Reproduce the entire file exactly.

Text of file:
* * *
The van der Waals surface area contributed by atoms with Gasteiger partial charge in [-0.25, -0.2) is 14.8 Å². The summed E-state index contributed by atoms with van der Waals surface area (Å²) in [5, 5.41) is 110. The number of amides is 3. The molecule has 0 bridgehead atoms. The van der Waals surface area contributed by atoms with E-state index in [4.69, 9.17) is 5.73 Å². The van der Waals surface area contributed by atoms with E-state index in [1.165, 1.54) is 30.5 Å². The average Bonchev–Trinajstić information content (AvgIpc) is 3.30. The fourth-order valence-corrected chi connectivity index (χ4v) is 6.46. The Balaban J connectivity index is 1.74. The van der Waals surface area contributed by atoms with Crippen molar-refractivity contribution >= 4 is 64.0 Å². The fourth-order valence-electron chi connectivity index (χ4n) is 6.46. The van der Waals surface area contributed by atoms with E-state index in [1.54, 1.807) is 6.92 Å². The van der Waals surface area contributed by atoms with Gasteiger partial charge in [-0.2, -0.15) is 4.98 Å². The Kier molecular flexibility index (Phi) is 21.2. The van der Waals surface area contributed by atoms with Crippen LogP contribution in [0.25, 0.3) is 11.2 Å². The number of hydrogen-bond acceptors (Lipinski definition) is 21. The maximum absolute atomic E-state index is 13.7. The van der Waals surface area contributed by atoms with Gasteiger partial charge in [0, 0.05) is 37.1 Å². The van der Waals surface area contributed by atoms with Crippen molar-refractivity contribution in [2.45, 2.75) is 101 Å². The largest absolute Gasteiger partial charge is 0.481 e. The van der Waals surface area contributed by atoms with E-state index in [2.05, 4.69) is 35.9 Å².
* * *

The van der Waals surface area contributed by atoms with Gasteiger partial charge in [-0.25, -0.2) is 14.8 Å². The summed E-state index contributed by atoms with van der Waals surface area (Å²) in [5, 5.41) is 110. The number of amides is 3. The molecule has 0 bridgehead atoms. The van der Waals surface area contributed by atoms with E-state index in [4.69, 9.17) is 5.73 Å². The van der Waals surface area contributed by atoms with E-state index in [1.165, 1.54) is 30.5 Å². The average Bonchev–Trinajstić information content (AvgIpc) is 3.30. The fourth-order valence-corrected chi connectivity index (χ4v) is 6.46. The Balaban J connectivity index is 1.74. The van der Waals surface area contributed by atoms with Crippen molar-refractivity contribution >= 4 is 64.0 Å². The fourth-order valence-electron chi connectivity index (χ4n) is 6.46. The van der Waals surface area contributed by atoms with E-state index in [1.54, 1.807) is 6.92 Å². The van der Waals surface area contributed by atoms with Gasteiger partial charge in [-0.2, -0.15) is 4.98 Å². The Kier molecular flexibility index (Phi) is 21.2. The van der Waals surface area contributed by atoms with Crippen LogP contribution in [0.25, 0.3) is 11.2 Å². The number of hydrogen-bond acceptors (Lipinski definition) is 21. The maximum absolute atomic E-state index is 13.7. The van der Waals surface area contributed by atoms with Gasteiger partial charge in [0, 0.05) is 37.1 Å². The van der Waals surface area contributed by atoms with Crippen molar-refractivity contribution in [2.45, 2.75) is 101 Å². The largest absolute Gasteiger partial charge is 0.481 e. The van der Waals surface area contributed by atoms with E-state index in [2.05, 4.69) is 35.9 Å².